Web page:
Ichikawa Sensei says that nowadays, the purpose of the yokai is changing, going from something scary to something cute. “Most small children like yokai, so I sometimes talk about yokai at elementary schools. Some children are scared, but the others are very interested in yokai. But that’s important, the (being scared of) yokai, because (if) they like yokai, (they might) to dangerous places to see yokai. This is not the main purpose of yokai stories.”

He adds, “The scary yokai is very important, but today’s manga use yokai as not scary beings, and I think this is a little problem… There are two (thoughts about this)–of course, many children like yokai, so they are not scary. This is a good point. But the main purpose of yokai is still to scare. For example, this is a very famous manga among Japanese elementary schoolchildren called Yo-Kai Watch. This is not scary. It’s very kawaii. This is not original Japanese like kappa.”

It’s not all about turning the scary into the cute and desirable, however. Ichikawa Sensei says that there are still holdouts that adhere to the traditional view of Japanese monsters. “There’s Ushiku, about 20km from here. The symbol of the city is kappa because there is Ushiku pond in the city, and it is said that there are kappas in the pond, and about 100 years ago, a painter called Ogawa Usen lived in Ushuku, and he (produced) many kappa paintings–100 pictures of kappa–very famous.”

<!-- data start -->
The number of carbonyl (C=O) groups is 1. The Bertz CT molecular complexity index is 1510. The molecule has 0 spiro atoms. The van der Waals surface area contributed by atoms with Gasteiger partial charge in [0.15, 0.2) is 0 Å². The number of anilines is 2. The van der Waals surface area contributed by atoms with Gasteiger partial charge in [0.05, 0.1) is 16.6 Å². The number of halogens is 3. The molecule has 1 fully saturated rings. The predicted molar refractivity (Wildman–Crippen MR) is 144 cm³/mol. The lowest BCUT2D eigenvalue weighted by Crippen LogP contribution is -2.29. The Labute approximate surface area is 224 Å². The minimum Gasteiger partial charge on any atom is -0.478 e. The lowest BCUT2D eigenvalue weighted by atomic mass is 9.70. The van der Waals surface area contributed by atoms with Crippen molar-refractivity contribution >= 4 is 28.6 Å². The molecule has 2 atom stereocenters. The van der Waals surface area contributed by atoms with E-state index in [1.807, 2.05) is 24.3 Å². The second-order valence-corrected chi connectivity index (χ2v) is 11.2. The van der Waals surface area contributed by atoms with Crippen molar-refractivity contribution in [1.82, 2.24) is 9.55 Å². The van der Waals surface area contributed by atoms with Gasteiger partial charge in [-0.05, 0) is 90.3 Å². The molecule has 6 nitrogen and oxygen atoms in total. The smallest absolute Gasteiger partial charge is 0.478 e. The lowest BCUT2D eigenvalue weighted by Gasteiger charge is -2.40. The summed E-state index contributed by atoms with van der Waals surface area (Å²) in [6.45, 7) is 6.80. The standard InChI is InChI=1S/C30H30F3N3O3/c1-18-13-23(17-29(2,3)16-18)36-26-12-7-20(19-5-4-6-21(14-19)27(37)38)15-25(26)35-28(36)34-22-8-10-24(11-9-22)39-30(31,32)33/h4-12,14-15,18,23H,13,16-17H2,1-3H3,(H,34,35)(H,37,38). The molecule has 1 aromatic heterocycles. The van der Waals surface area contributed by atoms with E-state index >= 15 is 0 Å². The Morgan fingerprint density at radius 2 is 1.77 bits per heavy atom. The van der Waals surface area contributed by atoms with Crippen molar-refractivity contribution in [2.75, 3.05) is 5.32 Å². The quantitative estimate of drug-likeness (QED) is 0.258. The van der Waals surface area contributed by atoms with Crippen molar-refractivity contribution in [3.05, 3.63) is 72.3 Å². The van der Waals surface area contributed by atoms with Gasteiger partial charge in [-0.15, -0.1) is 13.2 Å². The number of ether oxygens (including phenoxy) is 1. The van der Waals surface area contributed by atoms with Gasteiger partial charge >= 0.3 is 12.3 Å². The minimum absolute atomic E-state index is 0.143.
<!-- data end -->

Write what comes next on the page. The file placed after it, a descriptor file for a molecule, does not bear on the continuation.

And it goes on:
Part of the new way of looking about yokai, brought about by literature and mass media, is the severance of ties from a locale. “The relationship between the place and the story is important when you think about yokai because yokai are very very local beings. But nowadays, for example, this character does not have a locale,” he says.

Monsters also serve as a way to remind people to be more careful. “For example, hidarugami appear in the mountains. And to not meet hidarugami, you have to have a rice ball in your pocket. When you feel so hungry, you (have probably encountered a) hidarugami. If you have rice ball (on hand), you won’t feel hungry in deep mountain. This (superstition) is not for children, but for adults. Very educational too for the community.”

I ask if he’s ever met anyone who’s encountered a yokai. “I met a person who played with yokai when she was young. She used to play along riverside. Once, a man with long hair came down from top of the mountain and played with her. A monk. She wondered who he was and asked her father about him. He said he is a monster called Yamajiji.”

Unfortunately, he says that anyone who’s claimed to have met a yokai is always of a certain generation. “They are not young. The young generation has not met yokai. (They don’t believe in them); they (view the) yokai not as belief, but entertainment.”

Does Ichikawa Sensei believe in yokai? “I don’t believe in monsters but I’m interested in monsters, which are created by people and told generation to generation. This is very creative motif in Japanese folklore culture.”


Yvette Natalie U. Tan is a multi-awarded author of horror fiction and the Agriculture section editor of Manila Bulletin.